International Day to End Violence Against Sex Workers

This day was created to call attention to hate crimes committed against sex workers all over the world. Inaugurated by Dr. Annie Sprinkle and started by the Sex Workers Outreach Project USA, the first annual day was in 2003 and was held as a memorial and vigil for the victims of the Green River Killer in Seattle, Washington. International Day to End Violence Against Sex Workers has empowered workers from cities around the world to come together and organise against discrimination and remember victims of violence.

When he confessed to murdering at least 49 women, most of them sex workers, Gary Ridgeway, aka the “Green River Killer,” stated that he chose "prostitutes" as his victims “because they were easy to pick up without being noticed. I knew they would not be reported missing right away and might never be reported missing. I picked prostitutes because I thought I could kill as many of them as I wanted without getting caught."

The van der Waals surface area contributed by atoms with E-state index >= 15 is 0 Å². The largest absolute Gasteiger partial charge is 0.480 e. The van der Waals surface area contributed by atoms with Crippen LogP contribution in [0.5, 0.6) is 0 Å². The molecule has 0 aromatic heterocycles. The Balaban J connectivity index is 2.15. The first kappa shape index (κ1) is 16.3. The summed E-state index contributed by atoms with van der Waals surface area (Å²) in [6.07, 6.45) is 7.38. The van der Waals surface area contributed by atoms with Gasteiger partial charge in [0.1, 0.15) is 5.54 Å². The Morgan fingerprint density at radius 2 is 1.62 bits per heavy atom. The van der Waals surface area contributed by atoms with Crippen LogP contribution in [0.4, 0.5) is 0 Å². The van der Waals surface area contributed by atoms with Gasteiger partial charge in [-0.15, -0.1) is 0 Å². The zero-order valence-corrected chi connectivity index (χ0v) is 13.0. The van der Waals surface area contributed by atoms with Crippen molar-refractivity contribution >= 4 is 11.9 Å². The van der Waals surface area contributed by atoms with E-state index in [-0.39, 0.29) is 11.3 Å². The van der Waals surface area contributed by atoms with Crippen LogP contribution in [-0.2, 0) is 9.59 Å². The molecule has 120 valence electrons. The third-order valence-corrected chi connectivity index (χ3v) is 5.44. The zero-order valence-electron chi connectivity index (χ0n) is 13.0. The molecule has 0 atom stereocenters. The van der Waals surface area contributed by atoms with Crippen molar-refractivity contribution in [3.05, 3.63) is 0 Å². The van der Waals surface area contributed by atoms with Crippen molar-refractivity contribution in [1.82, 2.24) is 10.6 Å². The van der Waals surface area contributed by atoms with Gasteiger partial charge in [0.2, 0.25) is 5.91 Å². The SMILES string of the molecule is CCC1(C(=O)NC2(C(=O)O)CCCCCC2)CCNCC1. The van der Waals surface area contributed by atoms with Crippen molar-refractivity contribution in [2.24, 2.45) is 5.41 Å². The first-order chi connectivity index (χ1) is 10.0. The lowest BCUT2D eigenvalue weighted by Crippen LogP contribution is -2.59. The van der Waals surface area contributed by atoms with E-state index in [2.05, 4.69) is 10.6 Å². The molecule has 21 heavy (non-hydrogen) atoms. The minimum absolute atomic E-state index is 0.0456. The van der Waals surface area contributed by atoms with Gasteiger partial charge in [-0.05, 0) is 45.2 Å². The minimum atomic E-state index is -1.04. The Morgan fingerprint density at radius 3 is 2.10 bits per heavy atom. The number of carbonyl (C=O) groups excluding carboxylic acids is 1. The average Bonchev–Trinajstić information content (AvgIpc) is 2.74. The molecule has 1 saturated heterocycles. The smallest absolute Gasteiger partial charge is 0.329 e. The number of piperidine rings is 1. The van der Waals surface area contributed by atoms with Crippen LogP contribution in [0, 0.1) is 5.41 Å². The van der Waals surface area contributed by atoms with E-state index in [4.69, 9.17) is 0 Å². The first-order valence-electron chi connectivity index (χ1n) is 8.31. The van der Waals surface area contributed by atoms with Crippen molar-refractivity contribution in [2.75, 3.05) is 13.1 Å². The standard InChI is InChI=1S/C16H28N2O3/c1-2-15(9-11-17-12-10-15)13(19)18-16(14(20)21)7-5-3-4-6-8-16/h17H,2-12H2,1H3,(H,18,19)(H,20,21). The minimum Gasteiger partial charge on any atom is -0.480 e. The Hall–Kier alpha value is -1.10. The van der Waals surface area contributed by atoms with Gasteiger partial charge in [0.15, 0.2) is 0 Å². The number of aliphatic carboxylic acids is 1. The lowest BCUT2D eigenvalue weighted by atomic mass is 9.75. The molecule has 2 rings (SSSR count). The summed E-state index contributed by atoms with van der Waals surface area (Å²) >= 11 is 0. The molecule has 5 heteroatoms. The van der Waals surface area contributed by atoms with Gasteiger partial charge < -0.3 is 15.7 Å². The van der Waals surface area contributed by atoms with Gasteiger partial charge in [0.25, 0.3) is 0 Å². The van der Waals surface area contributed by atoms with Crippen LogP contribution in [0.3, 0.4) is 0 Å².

A memorial organised by Annie Sprinkle and SWOP-USA founder Robin Few was attended by between 60 and 80 people. The memorial was held on the lawn of San Francisco City Hall on December 17th, 2003, the date of Ridgway’s conviction. Since then, December 17th has become known as the International Day to End Violence Against Sex Workers and has been observed annually in scores of cities across the world.

During the week of December 17th sex worker groups around the world stage actions and vigils to raise awareness about violence against sex workers and address issues relating to stigma and discrimination that allows violence against sex workers to occur with impunity and creates barriers when attempting to report violence.

In a public letter, Annie Sprinkle wrote: “Violent crimes against sex workers go underreported, unaddressed and unpunished. There really are people who don’t care when prostitutes are victims of hate crimes, beaten, raped, and murdered. No matter what you think about sex workers and the politics surrounding them, sex workers are a part of our neighborhoods, communities and families.

Photo credit: Kate D'Adamo